But it wasn't until he went on the Hajj to Mecca that he understood something new, strange, and beautiful. That out of the 22 million angry black people in America, there were almost 200 million black people living in relative peace and harmony around the world. Strangers and leaders and worldwide press were amazed and thrilled to see an American Muslim take on the Hajj and to take on the leadership of bringing the humanitarian plight of the Black people back in America to the world.

Was he in the right place at the right time? Absolutely. And it was precisely that sense of welcoming and harmony and community that Malcolm X got thrown into that changed his worldview forever. People were fundamentally decent. Blacks could work together, live and love each other in harmony. Whites, too. And it was this eye-opener that sent him back to America with a different message.

He still fought with Martin Luther King Jr. He still called everyone out and spoke the truth, that there IS something really wrong, but now tempered it with wisdom, hope, and a new kind of truth.

He was lionized in the wide world. He was vilified in America. The media blasted him for being THE angry, militant black man. Blamed him for all of society's ills. He eloquently told them they were full of shit. He stood up. He didn't back down.

His American Muslim church was torn with strife and jealousy and controversy, unfortunately, and Malcolm X, far from pointing fingers or complaining that all his funds had been stolen, continued speaking in universities, parliaments and media engagements while suffering multiple death threats from whom he thought were angry black Muslims under the instruction of his old teacher. His house was firebombed. When he was finally shot down, his wife and four children were penniless and scared.

Anyone who knew him in real life, and not through the general media, realized the kind of man he was. Fundamentally decent, smart, and unfailingly honest. Eloquent, forceful, and a real warrior of the spirit. He made lots of mistakes, but he always forged forth and admitted every one of his failings, striving always to make things right. Decent. Better.

And let's face it, the times before the sixties DID need someone to stand up against the lynchings, the institutional cons, the ignorance, the prejudice, and the brutality. To say that a black man is a militant hate monger when he's standing up to protect himself from a tidal-wave of injustice is pure bullshit.


I read this like a story because Alex Haley is a great storyteller, falling in and out of sympathy for the main character, rolling around in his joys, anxieties, and failings, getting lifted up in his great successes, and higher when he learns mercy, temperance, and a real justice beyond the simple, if all-consuming, hate of his youth.

I wonder what he would have become if he hadn't been cut down at this, the most excellent prime of his life. Most of all of our modern ideas on racism and how to solve it comes from Malcolm X. We can't ignore his beginnings. It makes the later discoveries all the more potent.

I love you, man. Simple. Pure. I love you. ( )
  bradleyhorner | Jun 1, 2020 |
Incredible read. Highly recommended. ( )
  Cail_Judy | Apr 21, 2020 |
Can't believe it took me 52 years to finally get around to reading this but glad I finally did.
Disturbs me to no end that it's as relevant today as it was when it first came out.
:-( ( )
  23Goatboy23 | Jan 17, 2020 |
I liked that Malcolm X is very honest. He says straightforwardly who he was, and he says what he really thinks. He grows a lot over the course of the book. Unfortunately, he starts at a very low level. Occasionally he shows flashes of self-awareness, as for example in his regrets about not getting a college education. But there is much more defensiveness than self awareness. The arguments are childish. He is like Trump in the way he responds to attention and flattery, and is completely unaware of how easily others manipulate him. Malcolm X's hypocrisy and pervasive racism is a challenge—you have to push through long screeds of racist nonsense—but what really makes the book hard to read is his misogyny. "All women, by their nature, are fragile and weak: they are attracted to the male in whom they see strength." He despises women, especially white women, though he'll happily sleep with them. ( )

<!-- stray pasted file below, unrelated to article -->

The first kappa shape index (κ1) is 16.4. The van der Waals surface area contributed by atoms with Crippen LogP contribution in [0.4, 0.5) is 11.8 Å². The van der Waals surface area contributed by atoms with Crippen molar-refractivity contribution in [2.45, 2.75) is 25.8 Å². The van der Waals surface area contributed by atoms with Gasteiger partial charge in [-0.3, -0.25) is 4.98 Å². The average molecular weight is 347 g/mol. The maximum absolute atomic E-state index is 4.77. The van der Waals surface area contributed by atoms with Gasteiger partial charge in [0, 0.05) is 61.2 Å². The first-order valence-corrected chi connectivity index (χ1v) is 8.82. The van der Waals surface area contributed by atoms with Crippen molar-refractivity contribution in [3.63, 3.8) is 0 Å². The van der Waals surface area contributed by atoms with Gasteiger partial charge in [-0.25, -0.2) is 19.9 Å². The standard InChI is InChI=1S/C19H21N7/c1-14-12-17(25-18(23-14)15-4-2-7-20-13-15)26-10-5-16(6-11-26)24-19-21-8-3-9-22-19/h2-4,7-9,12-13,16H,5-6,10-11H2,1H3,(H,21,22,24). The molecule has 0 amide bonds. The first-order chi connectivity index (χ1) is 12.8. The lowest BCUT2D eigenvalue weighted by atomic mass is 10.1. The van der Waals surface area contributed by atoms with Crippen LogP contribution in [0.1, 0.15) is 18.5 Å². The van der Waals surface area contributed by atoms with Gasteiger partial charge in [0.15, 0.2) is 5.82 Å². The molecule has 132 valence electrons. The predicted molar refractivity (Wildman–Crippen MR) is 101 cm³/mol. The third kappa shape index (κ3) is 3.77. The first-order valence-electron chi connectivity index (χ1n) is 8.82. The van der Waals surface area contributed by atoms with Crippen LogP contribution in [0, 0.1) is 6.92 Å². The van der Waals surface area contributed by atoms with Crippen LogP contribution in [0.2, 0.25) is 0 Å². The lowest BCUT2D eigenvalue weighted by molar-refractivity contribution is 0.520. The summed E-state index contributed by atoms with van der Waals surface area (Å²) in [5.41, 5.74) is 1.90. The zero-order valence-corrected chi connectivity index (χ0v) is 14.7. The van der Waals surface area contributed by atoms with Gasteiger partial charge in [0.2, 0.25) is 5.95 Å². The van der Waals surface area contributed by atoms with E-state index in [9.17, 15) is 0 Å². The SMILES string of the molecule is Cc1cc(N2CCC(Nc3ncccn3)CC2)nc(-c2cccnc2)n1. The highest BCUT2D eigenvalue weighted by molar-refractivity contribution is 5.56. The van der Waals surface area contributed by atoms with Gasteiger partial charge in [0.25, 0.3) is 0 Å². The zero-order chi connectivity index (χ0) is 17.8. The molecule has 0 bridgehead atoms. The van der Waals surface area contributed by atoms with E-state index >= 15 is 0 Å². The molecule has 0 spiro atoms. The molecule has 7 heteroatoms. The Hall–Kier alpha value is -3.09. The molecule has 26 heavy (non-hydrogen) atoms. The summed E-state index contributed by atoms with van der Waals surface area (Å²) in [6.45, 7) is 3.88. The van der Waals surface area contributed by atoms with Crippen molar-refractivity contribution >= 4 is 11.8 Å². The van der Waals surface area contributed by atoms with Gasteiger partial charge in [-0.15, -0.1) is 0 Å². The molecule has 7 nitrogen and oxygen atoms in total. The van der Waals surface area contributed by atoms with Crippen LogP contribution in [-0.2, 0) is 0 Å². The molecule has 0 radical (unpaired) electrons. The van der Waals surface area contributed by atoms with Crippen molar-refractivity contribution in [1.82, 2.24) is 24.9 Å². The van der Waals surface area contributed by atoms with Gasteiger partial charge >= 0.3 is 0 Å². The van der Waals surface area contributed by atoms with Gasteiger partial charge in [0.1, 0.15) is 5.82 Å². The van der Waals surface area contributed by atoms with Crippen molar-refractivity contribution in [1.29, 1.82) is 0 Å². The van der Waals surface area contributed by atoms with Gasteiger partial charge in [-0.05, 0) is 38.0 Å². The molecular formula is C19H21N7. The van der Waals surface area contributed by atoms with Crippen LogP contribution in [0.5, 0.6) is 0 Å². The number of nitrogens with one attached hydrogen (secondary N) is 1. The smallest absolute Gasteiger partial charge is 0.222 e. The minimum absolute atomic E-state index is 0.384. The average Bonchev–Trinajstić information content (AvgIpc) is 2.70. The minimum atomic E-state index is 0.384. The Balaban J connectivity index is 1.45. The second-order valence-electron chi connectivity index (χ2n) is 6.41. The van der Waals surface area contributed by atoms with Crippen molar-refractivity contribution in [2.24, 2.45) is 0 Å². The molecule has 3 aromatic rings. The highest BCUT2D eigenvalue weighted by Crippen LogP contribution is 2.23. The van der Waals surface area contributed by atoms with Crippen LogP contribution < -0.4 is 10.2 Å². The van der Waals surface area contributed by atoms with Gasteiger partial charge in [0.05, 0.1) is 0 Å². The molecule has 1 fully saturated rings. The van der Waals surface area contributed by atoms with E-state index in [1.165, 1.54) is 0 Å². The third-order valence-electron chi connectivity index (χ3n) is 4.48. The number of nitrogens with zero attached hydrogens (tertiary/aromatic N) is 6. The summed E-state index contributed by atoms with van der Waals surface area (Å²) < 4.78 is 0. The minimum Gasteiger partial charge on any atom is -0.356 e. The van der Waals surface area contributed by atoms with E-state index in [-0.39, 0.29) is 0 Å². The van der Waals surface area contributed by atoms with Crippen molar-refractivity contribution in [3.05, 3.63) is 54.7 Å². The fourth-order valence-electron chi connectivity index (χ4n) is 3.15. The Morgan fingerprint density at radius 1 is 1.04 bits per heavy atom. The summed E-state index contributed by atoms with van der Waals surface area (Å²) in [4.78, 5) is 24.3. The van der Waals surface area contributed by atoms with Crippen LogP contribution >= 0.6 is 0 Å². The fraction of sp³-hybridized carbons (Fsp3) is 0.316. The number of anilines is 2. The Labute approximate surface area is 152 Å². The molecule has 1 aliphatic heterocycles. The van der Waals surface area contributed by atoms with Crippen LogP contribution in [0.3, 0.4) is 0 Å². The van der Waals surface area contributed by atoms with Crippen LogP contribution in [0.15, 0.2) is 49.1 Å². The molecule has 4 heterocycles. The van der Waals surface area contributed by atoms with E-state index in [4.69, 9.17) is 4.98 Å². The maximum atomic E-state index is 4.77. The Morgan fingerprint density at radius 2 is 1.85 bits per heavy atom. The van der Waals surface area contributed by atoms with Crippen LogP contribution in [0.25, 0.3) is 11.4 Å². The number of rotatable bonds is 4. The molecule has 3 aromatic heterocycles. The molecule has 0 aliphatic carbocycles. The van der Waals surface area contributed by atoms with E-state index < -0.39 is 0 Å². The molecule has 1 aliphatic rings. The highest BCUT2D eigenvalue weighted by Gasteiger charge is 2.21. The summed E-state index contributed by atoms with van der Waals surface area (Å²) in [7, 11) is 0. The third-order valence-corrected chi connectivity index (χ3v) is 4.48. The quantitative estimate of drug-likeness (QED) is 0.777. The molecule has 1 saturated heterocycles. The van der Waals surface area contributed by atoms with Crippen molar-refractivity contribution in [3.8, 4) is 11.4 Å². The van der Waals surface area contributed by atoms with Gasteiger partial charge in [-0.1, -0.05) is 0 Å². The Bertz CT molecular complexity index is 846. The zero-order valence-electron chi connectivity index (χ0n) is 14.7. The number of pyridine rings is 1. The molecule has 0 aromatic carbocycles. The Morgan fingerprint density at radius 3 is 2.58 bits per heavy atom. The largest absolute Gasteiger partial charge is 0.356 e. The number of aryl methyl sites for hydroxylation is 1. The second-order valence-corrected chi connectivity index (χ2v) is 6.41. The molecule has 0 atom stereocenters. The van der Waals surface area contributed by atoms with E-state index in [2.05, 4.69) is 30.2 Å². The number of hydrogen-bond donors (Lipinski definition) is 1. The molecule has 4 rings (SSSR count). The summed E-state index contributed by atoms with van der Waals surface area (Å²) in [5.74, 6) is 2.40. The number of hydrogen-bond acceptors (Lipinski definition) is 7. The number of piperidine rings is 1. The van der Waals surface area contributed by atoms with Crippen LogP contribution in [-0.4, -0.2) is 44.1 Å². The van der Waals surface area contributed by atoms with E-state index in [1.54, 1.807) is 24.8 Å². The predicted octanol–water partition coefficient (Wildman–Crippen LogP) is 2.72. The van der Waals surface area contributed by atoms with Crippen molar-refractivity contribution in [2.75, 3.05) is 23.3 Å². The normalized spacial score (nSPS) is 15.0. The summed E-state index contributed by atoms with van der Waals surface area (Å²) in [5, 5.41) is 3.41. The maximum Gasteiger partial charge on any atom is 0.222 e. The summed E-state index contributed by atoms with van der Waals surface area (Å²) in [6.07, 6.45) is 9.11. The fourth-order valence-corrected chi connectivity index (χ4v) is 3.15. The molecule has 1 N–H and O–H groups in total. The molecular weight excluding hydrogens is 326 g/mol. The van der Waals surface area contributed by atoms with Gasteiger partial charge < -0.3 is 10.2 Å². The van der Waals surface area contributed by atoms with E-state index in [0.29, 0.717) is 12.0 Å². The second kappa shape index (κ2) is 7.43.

breic | Jun 8, 2019 |
Showing 1-5 of 90 (next | show all)
no reviews | add a review

» Add other authors (15 possible)

Author nameRoleType of authorWork?Status
X, Malcolmprimary authorall editionsconfirmed
Haley, Alexmain authorall editionsconfirmed
Davis, OssiePost-scriptsecondary authorsome editionsconfirmed
Handler, M. S.Introductionsecondary authorsome editionsconfirmed
Sükösd MihályTranslatorsecondary authorsome editionsconfirmed

Belongs to Publisher Series

Gebara (6)
You must log in to edit Common Knowledge data.
For more help see the Common Knowledge help page.
Series (with order)
Canonical title
Original title
Alternative titles
Original publication date
People/Characters
Important places
Important events
Related movies
Awards and honors
Epigraph
Dedication
First words
When my mother was pregnant with me, she told me later, a party of hooded Ku Klux Klan riders galloped up to our home in Omaha, Nebraska, one night.
Quotations
Last words
(Click to show. Warning: May contain spoilers.)
Disambiguation notice
Publisher's editors
Blurbers
Publisher series
Original language
Canonical DDC/MDS

No library descriptions found.

Book description
In the searing pages of this classic autobiography, originally published in 1964, Malcolm X, the Muslim leader, firebrand, and anti-integrationist, tells the extraordinary story of his life and the growth of the Black Muslim movement. His fascinating perspective on the lies and limitations of the American Dream, and the inherent racism in a society that denies its nonwhite citizens the opportunity to dream, gives extraordinary insight into the most urgent issues of our own time. The Autobiography of Malcolm X stands as the definitive statement of a movement and a man whose work was never completed but whose message is timeless. It is essential reading for anyone who wants to understand America.
Haiku summary

Quick Links

Popular covers

Rating

Average: (4.25)
0.5 1
1 13
1.5 4
2 25
2.5 5
3 179
3.5 43
4 495
4.5 53
5 653

Penguin Australia

2 editions of this book were published by Penguin Australia.

Editions: 0141185430, 0141032723

Is this you?

Become a LibraryThing Author.

 

About | Contact | Privacy/Terms | Help/FAQs | Blog | Store | APIs | TinyCat | Legacy Libraries | Early Reviewers | Common Knowledge | 148,053,220 books! | Top bar: Always visible